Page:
Renationalizing British Utilities and Rail Would Be a Mistake

Yes, prices are up, but privatization was worth it.

A Heathrow Express train is seen at Paddington station, London, England, March 7, 2013
A Heathrow Express train is seen at Paddington station, London, England, March 7, 2013 (Renaud Chodkowski)

Rising energy rates and railway fares in the United Kingdom are lending credence to the argument that privatization was a mistake.

YouGov last year found majorities in favor of taking energy, water and railways back into state ownership.

Telecom is the exception. Only 30 percent believe it should be run by the government.

The reason may be that the benefits of telecom privatization have been obvious whereas those of other privatizations are harder to discern.

Compared to the 1970s, however, utilities and railways provide a far better service today.

Success

The Financial Times‘ Martin Wolf remembers what the nationalized industries were like:

They were chronically overmanned and heavily politicized. They either underinvested or made poor investment decisions. Not least, they treated users with indifference. I was among those users. This form of ownership did not wither because it worked. It withered because it did not.

Wolf points to research (PDF) which found that, on balance, privatized businesses have been more efficient and invested more than publicly owned ones.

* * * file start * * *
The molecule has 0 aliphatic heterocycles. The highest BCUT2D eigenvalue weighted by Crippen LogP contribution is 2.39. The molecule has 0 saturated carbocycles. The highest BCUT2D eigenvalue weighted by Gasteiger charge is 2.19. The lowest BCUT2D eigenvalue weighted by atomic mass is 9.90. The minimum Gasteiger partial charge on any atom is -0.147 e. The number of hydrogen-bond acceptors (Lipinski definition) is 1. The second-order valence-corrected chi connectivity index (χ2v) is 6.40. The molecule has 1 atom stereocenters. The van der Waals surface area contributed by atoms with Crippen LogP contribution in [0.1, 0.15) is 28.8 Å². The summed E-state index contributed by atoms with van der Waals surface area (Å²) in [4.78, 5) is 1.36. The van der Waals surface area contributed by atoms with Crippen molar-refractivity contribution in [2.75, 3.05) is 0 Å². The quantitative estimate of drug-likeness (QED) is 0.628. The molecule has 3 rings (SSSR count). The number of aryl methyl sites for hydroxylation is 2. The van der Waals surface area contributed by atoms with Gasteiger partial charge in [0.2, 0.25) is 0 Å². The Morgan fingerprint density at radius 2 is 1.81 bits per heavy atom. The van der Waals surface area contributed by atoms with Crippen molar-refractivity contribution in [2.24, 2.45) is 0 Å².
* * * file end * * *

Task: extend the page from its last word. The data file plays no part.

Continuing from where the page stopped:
British consumers pay less for electricity than many of their European neighbors. Energy has become more expensive since privatization, but so has everything else. Cost has far more to do with price of coal, oil and natural gas worldwide than with the ownership structure of British industry.

In rail, privatization may not have improved conditions for workers, but it has made a difference for passengers.

Between 1948 (when the railway was nationalized) and 1993-94 (when it was privatized) total passenger kilometers fell by 11 percent. Between 1993-94 and 2015-16, however, passenger kilometers rose by 128 percent. […] Not surprisingly, congestion has now become a concern. But the growth in journeys is in itself a powerful indicator of success.

Railway challenges

Wolf’s colleague Sebastian Payne has argued that railways’ two biggest challenges are not about ownership.

  1. Britain is a small, crowded island. It doesn’t have vast empty spaces for shiny high-speed railways. Even when there is a concerted effort to build, the ingrained British habit of “nimbyism” (objecting to construction projects in one’s own backyard) kicks in.
  2. The network is old. Britain pioneered railways and has for decades carried out upgrades in a haphazard, piecemeal way. £130 million is now being spent on upgrading lines each week. Obsolete carriages are being replaced. Old railway stations have been given a facelift.

Fares pay for these investments. Passengers complain, but they can see the fruits of high ticket prices around them.

In five years’ time, Payne predicts, “the result should be a transformed railway system that is more reliable and offers more services and more seats.”